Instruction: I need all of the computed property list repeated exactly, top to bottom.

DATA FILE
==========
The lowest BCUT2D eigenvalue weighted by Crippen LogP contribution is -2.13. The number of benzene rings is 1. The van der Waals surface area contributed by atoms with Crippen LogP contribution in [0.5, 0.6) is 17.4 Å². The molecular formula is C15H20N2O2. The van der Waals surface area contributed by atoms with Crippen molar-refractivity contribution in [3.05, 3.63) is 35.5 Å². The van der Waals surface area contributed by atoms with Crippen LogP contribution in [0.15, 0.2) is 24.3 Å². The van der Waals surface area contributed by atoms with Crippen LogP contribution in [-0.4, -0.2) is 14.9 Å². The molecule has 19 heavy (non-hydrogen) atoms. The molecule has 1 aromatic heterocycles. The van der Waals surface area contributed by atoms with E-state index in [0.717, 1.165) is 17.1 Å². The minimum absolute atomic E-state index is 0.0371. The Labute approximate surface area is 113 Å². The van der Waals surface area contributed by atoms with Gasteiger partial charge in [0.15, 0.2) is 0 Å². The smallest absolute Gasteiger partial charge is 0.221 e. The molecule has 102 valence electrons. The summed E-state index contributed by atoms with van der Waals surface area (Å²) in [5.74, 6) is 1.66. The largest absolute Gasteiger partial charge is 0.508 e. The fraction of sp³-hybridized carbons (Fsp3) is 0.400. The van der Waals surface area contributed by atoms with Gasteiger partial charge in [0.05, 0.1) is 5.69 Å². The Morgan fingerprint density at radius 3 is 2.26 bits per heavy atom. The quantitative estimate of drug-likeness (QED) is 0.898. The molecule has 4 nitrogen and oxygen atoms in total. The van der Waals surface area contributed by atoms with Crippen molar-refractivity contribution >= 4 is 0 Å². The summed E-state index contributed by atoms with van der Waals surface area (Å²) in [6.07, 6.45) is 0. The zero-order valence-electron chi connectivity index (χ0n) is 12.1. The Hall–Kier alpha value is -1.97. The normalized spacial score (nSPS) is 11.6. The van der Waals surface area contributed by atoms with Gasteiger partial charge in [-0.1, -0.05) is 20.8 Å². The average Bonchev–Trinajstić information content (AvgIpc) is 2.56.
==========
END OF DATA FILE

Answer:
The lowest BCUT2D eigenvalue weighted by Crippen LogP contribution is -2.13. The number of benzene rings is 1. The van der Waals surface area contributed by atoms with Crippen LogP contribution in [0.5, 0.6) is 17.4 Å². The molecular formula is C15H20N2O2. The van der Waals surface area contributed by atoms with Crippen molar-refractivity contribution in [3.05, 3.63) is 35.5 Å². The van der Waals surface area contributed by atoms with Crippen LogP contribution in [0.15, 0.2) is 24.3 Å². The van der Waals surface area contributed by atoms with Crippen LogP contribution in [-0.4, -0.2) is 14.9 Å². The molecule has 19 heavy (non-hydrogen) atoms. The molecule has 1 aromatic heterocycles. The van der Waals surface area contributed by atoms with E-state index in [0.717, 1.165) is 17.1 Å². The minimum absolute atomic E-state index is 0.0371. The Labute approximate surface area is 113 Å². The van der Waals surface area contributed by atoms with Gasteiger partial charge in [0.15, 0.2) is 0 Å². The smallest absolute Gasteiger partial charge is 0.221 e. The molecule has 102 valence electrons. The summed E-state index contributed by atoms with van der Waals surface area (Å²) in [5.74, 6) is 1.66. The largest absolute Gasteiger partial charge is 0.508 e. The fraction of sp³-hybridized carbons (Fsp3) is 0.400. The van der Waals surface area contributed by atoms with Gasteiger partial charge in [0.05, 0.1) is 5.69 Å². The Morgan fingerprint density at radius 3 is 2.26 bits per heavy atom. The quantitative estimate of drug-likeness (QED) is 0.898. The molecule has 4 nitrogen and oxygen atoms in total. The van der Waals surface area contributed by atoms with Crippen molar-refractivity contribution >= 4 is 0 Å². The summed E-state index contributed by atoms with van der Waals surface area (Å²) in [6.07, 6.45) is 0. The zero-order valence-electron chi connectivity index (χ0n) is 12.1. The Hall–Kier alpha value is -1.97. The normalized spacial score (nSPS) is 11.6. The van der Waals surface area contributed by atoms with Gasteiger partial charge in [-0.1, -0.05) is 20.8 Å². The average Bonchev–Trinajstić information content (AvgIpc) is 2.56.